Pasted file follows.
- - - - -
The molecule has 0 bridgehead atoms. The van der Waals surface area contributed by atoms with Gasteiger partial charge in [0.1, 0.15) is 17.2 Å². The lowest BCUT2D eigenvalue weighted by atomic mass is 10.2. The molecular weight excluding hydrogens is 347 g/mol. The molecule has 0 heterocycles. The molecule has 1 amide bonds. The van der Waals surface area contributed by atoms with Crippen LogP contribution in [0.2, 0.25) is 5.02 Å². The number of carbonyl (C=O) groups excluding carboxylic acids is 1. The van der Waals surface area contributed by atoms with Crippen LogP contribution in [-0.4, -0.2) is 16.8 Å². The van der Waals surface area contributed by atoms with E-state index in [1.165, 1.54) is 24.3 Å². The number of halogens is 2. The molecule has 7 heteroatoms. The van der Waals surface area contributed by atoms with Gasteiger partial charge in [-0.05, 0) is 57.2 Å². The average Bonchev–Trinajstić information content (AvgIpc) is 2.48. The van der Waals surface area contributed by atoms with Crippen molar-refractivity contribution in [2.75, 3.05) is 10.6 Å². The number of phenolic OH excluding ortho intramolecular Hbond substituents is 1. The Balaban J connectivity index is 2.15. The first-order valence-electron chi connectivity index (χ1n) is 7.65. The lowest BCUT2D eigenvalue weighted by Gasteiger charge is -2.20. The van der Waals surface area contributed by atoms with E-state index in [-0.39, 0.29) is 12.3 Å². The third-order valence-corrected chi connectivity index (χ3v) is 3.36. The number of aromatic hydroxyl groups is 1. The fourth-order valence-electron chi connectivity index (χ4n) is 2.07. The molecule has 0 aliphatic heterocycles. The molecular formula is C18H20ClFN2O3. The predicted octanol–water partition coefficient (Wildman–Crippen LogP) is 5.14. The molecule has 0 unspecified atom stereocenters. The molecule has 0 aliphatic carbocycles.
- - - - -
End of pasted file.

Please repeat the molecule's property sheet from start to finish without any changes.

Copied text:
The molecule has 0 bridgehead atoms. The van der Waals surface area contributed by atoms with Gasteiger partial charge in [0.1, 0.15) is 17.2 Å². The lowest BCUT2D eigenvalue weighted by atomic mass is 10.2. The molecular weight excluding hydrogens is 347 g/mol. The molecule has 0 heterocycles. The molecule has 1 amide bonds. The van der Waals surface area contributed by atoms with Crippen LogP contribution in [0.2, 0.25) is 5.02 Å². The number of carbonyl (C=O) groups excluding carboxylic acids is 1. The van der Waals surface area contributed by atoms with Crippen LogP contribution in [-0.4, -0.2) is 16.8 Å². The van der Waals surface area contributed by atoms with E-state index in [1.165, 1.54) is 24.3 Å². The number of halogens is 2. The molecule has 7 heteroatoms. The van der Waals surface area contributed by atoms with Gasteiger partial charge in [-0.05, 0) is 57.2 Å². The average Bonchev–Trinajstić information content (AvgIpc) is 2.48. The van der Waals surface area contributed by atoms with Crippen molar-refractivity contribution in [2.75, 3.05) is 10.6 Å². The number of phenolic OH excluding ortho intramolecular Hbond substituents is 1. The Balaban J connectivity index is 2.15. The first-order valence-electron chi connectivity index (χ1n) is 7.65. The lowest BCUT2D eigenvalue weighted by Gasteiger charge is -2.20. The van der Waals surface area contributed by atoms with E-state index in [-0.39, 0.29) is 12.3 Å². The third-order valence-corrected chi connectivity index (χ3v) is 3.36. The number of aromatic hydroxyl groups is 1. The fourth-order valence-electron chi connectivity index (χ4n) is 2.07. The molecule has 0 aliphatic heterocycles. The molecular formula is C18H20ClFN2O3. The predicted octanol–water partition coefficient (Wildman–Crippen LogP) is 5.14. The molecule has 0 unspecified atom stereocenters. The molecule has 0 aliphatic carbocycles.